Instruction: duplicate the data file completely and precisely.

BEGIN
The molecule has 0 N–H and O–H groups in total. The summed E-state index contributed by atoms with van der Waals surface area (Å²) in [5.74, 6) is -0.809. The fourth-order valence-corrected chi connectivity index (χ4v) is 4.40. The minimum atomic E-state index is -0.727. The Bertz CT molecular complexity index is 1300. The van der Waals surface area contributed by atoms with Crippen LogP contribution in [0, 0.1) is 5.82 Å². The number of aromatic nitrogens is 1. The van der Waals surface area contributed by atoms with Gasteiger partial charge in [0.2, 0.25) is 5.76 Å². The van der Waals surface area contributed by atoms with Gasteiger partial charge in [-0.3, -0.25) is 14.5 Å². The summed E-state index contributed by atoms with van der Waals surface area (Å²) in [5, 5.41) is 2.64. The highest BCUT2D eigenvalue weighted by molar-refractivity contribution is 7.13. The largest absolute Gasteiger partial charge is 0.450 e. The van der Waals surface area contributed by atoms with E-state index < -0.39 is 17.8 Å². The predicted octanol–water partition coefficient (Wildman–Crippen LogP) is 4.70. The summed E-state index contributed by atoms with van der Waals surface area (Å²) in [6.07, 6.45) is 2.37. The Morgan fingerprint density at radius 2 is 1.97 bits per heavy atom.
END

The molecule has 0 N–H and O–H groups in total. The summed E-state index contributed by atoms with van der Waals surface area (Å²) in [5.74, 6) is -0.809. The fourth-order valence-corrected chi connectivity index (χ4v) is 4.40. The minimum atomic E-state index is -0.727. The Bertz CT molecular complexity index is 1300. The van der Waals surface area contributed by atoms with Crippen LogP contribution in [0, 0.1) is 5.82 Å². The number of aromatic nitrogens is 1. The van der Waals surface area contributed by atoms with Gasteiger partial charge in [0.2, 0.25) is 5.76 Å². The van der Waals surface area contributed by atoms with Gasteiger partial charge in [-0.3, -0.25) is 14.5 Å². The summed E-state index contributed by atoms with van der Waals surface area (Å²) in [5, 5.41) is 2.64. The highest BCUT2D eigenvalue weighted by molar-refractivity contribution is 7.13. The largest absolute Gasteiger partial charge is 0.450 e. The van der Waals surface area contributed by atoms with E-state index < -0.39 is 17.8 Å². The predicted octanol–water partition coefficient (Wildman–Crippen LogP) is 4.70. The summed E-state index contributed by atoms with van der Waals surface area (Å²) in [6.07, 6.45) is 2.37. The Morgan fingerprint density at radius 2 is 1.97 bits per heavy atom.